Album Review: Weight of the False Self – Hatebreed


Oh, man. I don’t even know where to start. I guess, to be fair, I need to give credit where credit is due. Since my introduction to the band in 2006, Hatebreed has consistently released reliably catchy crossover Hardcore tunes, right on the cusp of heavy and bombastic, album after album. In my experience, hearing a Hatebreed album and witnessing the band perform live are two different animals, which more often than not end up being quite complimentary. Jamey Jasta’s lyrics, along with his delivery of them, has always been something of an inspiration to me, despite their often juvenile tone, and I must admit to being ‘that guy‘ when it comes to sticking up for Hatebreed as a whole. The band has helped me through many tough spots emotionally over the years, and I’m absolutely positive there are thousands of other folks who can say the same thing. In addition to that, Hatebreed (Jasta in particular) is a champion for the underground. That simply cannot be ignored or slighted. These dudes do not take their success for granted, and are constantly willing to share the spotlight with whomever they believe is deserving. 

Taking all of the above into consideration, it’s safe to say I am a fan of Hatebreed. Not a die-hard by any stretch of the imagination, but a big enough fan to jump at the chance to hear their new album, “Weight of the False Self,” several days before its official release. And while I found the first couple singles (“Instinctive,” and the title track) on the disappointing side, I didn’t let that curb my enthusiasm. Fuck no! I cranked it up! Then… things got a bit complicated.

At just about the half-way point, I was reminded of something I have often said to myself:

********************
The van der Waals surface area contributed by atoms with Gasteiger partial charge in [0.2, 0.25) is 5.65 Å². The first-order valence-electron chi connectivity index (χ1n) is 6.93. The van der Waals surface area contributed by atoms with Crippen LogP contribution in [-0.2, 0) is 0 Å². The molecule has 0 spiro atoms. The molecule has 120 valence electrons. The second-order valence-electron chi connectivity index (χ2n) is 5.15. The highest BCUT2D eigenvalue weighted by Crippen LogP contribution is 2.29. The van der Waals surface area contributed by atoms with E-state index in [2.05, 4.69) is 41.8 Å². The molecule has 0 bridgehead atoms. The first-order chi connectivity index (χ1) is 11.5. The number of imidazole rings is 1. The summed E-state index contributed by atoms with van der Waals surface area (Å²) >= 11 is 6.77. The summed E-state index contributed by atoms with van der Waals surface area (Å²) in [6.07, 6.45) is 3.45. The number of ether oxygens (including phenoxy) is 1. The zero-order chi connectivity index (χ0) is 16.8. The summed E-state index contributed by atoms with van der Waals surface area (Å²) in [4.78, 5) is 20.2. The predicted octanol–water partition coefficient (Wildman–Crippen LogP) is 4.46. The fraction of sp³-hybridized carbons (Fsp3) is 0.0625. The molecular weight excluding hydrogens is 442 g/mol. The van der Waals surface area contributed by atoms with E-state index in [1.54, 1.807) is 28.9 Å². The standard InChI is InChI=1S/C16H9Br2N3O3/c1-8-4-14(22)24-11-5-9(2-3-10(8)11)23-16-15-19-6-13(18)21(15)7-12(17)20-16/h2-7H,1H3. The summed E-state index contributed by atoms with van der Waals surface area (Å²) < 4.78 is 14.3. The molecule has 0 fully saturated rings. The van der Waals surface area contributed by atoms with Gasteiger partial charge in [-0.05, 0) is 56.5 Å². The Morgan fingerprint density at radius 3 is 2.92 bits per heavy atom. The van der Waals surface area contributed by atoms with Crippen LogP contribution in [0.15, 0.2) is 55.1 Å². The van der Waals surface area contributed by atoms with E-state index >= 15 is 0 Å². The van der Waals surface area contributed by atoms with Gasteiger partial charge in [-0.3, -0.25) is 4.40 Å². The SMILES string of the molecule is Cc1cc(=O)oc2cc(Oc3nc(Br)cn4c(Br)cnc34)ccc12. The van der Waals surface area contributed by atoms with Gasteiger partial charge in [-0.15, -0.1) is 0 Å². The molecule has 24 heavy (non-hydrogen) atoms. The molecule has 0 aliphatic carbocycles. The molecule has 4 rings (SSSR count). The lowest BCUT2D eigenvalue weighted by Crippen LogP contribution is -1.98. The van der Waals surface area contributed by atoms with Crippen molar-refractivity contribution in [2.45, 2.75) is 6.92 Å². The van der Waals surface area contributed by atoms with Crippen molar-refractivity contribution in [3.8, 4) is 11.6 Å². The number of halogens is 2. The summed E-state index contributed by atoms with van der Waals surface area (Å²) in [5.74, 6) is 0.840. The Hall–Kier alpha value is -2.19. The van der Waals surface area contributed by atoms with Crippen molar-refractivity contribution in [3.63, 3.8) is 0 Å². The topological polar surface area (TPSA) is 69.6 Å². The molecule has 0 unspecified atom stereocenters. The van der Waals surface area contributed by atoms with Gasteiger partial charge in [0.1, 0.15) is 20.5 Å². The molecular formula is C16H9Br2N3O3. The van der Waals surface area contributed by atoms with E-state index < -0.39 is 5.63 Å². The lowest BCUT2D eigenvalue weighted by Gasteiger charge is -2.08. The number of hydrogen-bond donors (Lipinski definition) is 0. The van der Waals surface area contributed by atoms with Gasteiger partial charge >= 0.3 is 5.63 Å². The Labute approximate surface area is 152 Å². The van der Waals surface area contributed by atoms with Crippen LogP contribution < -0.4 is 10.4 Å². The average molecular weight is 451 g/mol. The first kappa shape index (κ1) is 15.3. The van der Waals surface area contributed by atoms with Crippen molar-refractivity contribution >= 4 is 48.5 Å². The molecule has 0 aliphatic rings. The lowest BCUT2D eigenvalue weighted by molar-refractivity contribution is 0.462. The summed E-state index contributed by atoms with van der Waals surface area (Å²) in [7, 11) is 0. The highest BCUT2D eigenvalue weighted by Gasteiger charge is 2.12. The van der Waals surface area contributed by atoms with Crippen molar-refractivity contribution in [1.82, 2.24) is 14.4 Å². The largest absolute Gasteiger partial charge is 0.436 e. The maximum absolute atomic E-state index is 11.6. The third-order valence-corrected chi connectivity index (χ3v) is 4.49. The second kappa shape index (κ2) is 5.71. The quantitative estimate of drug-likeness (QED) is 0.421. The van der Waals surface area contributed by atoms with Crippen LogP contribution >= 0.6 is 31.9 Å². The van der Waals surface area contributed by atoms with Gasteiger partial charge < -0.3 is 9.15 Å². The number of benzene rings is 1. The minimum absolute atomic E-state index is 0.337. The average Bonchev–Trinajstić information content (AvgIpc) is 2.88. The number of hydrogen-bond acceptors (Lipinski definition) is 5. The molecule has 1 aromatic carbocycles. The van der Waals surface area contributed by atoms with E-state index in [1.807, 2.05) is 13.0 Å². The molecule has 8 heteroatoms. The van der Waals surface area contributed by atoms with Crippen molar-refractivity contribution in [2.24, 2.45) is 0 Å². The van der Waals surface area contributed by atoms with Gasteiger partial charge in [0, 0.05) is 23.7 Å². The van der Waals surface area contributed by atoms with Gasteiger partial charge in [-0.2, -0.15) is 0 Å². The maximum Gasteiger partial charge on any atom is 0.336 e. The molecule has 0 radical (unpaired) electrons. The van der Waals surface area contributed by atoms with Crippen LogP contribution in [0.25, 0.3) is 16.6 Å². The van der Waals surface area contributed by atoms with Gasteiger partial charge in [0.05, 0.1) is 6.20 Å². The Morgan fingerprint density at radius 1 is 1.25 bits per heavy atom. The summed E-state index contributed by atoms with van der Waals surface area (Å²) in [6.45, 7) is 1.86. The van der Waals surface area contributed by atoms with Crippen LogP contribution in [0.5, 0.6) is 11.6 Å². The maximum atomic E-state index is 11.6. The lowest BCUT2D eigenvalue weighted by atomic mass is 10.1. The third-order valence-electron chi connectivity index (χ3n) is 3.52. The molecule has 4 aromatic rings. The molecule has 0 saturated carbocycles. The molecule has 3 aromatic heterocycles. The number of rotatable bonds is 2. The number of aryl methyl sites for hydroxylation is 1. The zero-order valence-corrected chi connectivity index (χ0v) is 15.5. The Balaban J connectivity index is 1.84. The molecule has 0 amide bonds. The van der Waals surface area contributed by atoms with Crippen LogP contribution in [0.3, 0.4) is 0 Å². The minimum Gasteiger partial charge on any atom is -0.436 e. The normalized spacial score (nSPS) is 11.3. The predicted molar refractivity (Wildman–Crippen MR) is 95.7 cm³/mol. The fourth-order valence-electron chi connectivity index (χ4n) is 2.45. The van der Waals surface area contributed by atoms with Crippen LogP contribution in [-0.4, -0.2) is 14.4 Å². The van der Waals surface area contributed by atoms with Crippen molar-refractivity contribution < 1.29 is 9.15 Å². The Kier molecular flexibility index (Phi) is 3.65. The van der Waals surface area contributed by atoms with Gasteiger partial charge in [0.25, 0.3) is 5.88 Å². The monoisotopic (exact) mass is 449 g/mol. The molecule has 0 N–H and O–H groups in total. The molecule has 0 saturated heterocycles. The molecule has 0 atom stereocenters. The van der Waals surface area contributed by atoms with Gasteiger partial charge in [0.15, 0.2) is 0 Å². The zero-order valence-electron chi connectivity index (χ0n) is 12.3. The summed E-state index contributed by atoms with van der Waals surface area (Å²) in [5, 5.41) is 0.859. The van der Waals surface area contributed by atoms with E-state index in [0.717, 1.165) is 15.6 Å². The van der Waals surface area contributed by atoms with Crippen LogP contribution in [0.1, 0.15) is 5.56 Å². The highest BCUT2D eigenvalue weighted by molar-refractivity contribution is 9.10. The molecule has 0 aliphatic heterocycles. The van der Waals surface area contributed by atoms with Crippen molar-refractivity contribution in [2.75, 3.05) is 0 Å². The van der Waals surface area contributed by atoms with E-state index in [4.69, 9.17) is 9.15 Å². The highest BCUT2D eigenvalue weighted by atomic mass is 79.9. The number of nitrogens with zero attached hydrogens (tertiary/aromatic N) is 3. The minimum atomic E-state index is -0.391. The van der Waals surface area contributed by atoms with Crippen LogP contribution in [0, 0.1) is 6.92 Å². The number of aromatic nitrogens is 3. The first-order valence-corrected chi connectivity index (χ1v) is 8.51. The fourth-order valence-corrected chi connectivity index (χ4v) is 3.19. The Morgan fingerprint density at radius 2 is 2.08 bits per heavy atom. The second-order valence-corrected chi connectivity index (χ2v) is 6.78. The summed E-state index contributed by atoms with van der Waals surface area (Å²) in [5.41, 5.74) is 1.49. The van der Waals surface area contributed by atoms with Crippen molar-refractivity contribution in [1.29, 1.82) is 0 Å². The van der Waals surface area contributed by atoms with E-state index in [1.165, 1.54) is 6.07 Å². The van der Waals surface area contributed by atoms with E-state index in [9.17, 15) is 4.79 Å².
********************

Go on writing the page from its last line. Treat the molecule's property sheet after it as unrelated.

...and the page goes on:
“I am far too old to waste my time reviewing an album I wouldn’t listen to twice.” 

This bummed me out for two reasons. 1) I didn’t like the feeling of disliking a Hatebreed record, and 2) I was going to have to listen to it again, so as to not break my own rule. I could only hope that a second run through would turn some switches in my brain, thereby reversing my initial reaction to what I believed to be rushed and relatively thoughtless material. Or worse… time consuming and over-thought material that just plain old didn’t work. 

By clearing the mechanism, taking a breath, and giving myself some room to consider the music on its own merits (as opposed to it being specifically Hatebreed music), I did enjoy it quite a bit more on that second spin. While “Instinctive” sounds better with some distance on it, and there are several standout guitar moments from Wayne Lozinak and Frank Novinec, the first half of the album is still a bit of a struggle. It’s just good enough to keep listening, hoping for an ‘ah-ha’ moment, which does finally arrive on track six, “A Stroke of Red.” Jasta’s vocal cadence is spot on here, which is enhanced excellently by the rhythm section (Matt Byrne-drums, Chris Beattie-bass), as well as chugging and surprisingly melodic guitar work. It’s fast and bad-ass, made for the pit, and up to this point the song that saves the record. 

Why didn’t I notice this the first time? Well… I had my Hatebreed goggles on. A fact that kept me from seeing the value in subsequent tunes like “This I Earned,” and “The Herd Will Scatter,” the latter of which has a ridiculously infectious Thrash-like guitar riff holding it together. But here’s the problem with those Hatebreed goggles (or any band-specific goggles)… you need to be able to realize you have them on and be willing to take them off at the same time. Otherwise you’ll be incapable of supporting the evolution of artists you claim to appreciate. That’s just the plain truth, and one thing that probably drives bands like Hatebreed absolutely bonkers! 

Now, though I did enjoy that second spin, I’m not a huge fan of “Weight of the False Self.” I’m not certain that will ever change. But I’m no less a fan than I was before hearing it, although after doing so I can’t say I’m a bigger fan either. It’s a Hatebreed album. Die-hards are going to fucking love it. Haters are going to fucking hate it, and probably more than they hated the last one, but Hatebreed isn’t going to give a shit. They’ll make another album in a couple years, which will most likely sound quite a bit like the others. Possibly better than the one before, possibly not. That’s what fans have come to love about the band, and if I’m being honest there isn’t anything about this new material that’s going to knock anybody off the Hatebreed wagon entirely. There just won’t be many clamouring to jump on for the first time. 

Rating – 3.5/5

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